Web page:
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Is antimicrobial resistance a global problem?

Antimicrobial-resistant infections (AMR) currently claim at least 50,000 lives each year across Europe and the US alone
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© UoD and BSAC

The damaging effects of antimicrobial resistance (AMR) are already manifesting themselves across the world. Antimicrobial-resistant infections currently claim at least 50,000 lives each year across Europe and the US alone, with many hundreds of thousands more dying in other areas of the world.

In ‘The Review on Antimicrobial Resistance’ (2014) by O’Neill, the following issues were summarised:

AMR a global problem

There is considerable variation globally in the patterns of AMR, with different countries often experiencing a variety of major problems. Despite this and in contrast to some health issues, AMR is a problem that should concern every country irrespective of its level of income.

Treatment options limited

Although in modern, well-funded healthcare systems, obtaining access to second and third-line treatments may often not be an issue, mortality rates for patients with infections caused by resistant bacteria are significantly higher, as are their costs of treatment.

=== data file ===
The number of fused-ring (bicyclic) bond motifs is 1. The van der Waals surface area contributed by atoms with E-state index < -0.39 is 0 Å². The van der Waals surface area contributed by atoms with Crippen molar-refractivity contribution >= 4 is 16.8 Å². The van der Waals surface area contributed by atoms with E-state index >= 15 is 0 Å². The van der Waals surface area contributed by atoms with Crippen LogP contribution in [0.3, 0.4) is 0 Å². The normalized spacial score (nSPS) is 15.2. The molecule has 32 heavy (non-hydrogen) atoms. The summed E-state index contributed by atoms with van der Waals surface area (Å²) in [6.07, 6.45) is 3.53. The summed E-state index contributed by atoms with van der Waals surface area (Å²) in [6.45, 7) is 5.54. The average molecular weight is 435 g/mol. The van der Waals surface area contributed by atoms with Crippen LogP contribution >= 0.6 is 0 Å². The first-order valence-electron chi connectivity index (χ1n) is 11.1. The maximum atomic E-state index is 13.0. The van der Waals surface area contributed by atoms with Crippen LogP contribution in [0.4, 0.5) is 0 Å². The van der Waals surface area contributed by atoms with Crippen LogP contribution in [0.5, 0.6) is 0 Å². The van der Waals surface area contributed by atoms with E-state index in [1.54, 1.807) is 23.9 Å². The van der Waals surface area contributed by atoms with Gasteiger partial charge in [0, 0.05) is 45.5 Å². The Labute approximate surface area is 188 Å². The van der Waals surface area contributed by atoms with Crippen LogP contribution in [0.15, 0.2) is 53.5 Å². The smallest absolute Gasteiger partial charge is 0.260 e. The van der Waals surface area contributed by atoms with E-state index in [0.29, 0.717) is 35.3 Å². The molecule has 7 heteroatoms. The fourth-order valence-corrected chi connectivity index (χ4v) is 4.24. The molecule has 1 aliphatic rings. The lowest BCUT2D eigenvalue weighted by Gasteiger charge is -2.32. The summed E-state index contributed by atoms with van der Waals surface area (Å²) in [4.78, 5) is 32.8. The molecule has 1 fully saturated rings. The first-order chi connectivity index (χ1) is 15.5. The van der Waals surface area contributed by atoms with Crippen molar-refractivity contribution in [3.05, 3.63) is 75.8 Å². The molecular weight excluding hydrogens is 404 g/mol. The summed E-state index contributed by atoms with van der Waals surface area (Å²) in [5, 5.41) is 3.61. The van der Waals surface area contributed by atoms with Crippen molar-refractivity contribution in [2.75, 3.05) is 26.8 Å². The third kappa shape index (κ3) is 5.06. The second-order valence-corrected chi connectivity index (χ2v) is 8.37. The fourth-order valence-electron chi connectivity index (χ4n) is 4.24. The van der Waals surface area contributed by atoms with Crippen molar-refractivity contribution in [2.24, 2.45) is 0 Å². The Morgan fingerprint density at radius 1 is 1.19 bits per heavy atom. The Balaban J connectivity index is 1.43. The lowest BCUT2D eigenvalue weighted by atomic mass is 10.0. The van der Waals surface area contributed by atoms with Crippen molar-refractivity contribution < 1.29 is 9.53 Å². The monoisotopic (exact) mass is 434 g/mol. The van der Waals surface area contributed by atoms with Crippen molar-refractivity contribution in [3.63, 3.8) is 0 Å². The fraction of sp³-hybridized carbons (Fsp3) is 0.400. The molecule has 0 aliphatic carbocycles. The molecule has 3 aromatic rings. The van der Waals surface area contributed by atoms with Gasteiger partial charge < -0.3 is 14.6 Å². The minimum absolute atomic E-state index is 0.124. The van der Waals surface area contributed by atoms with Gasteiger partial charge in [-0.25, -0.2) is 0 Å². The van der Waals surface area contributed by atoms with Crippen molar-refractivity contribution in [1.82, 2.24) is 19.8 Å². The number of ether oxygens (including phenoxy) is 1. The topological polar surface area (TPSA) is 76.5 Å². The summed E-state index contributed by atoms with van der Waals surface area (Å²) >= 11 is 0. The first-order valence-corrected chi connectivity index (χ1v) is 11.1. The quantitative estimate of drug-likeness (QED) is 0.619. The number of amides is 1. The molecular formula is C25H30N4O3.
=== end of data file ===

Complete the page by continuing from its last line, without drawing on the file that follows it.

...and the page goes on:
In parts of Europe, we are seeing an increasing number of patients in intensive care units, haematology units and transplant units who have pan-resistant infections, meaning there is no effective treatment available.

Global consumption up

Global consumption of antibiotics in human medicine rose by nearly 40% between 2000 and 2010, but this figure masks patterns of declining usage in some countries and rapid growth in others.

Overuse and misuse leads to harm

The use of antimicrobials, however appropriate and conservative, contribute to the development of resistance, but widespread unnecessary and excessive use makes it worse. We need to promote prudent prescribing.

Evidence-based interventions

Antimicrobial stewardship, through a range of evidence-based interventions, aims to improve antimicrobial prescribing practice to optimise patient safety and outcomes and reduce harm from resistance, C difficile and toxicity.

© UoD and BSAC
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Antimicrobial Stewardship: Managing Antibiotic Resistance

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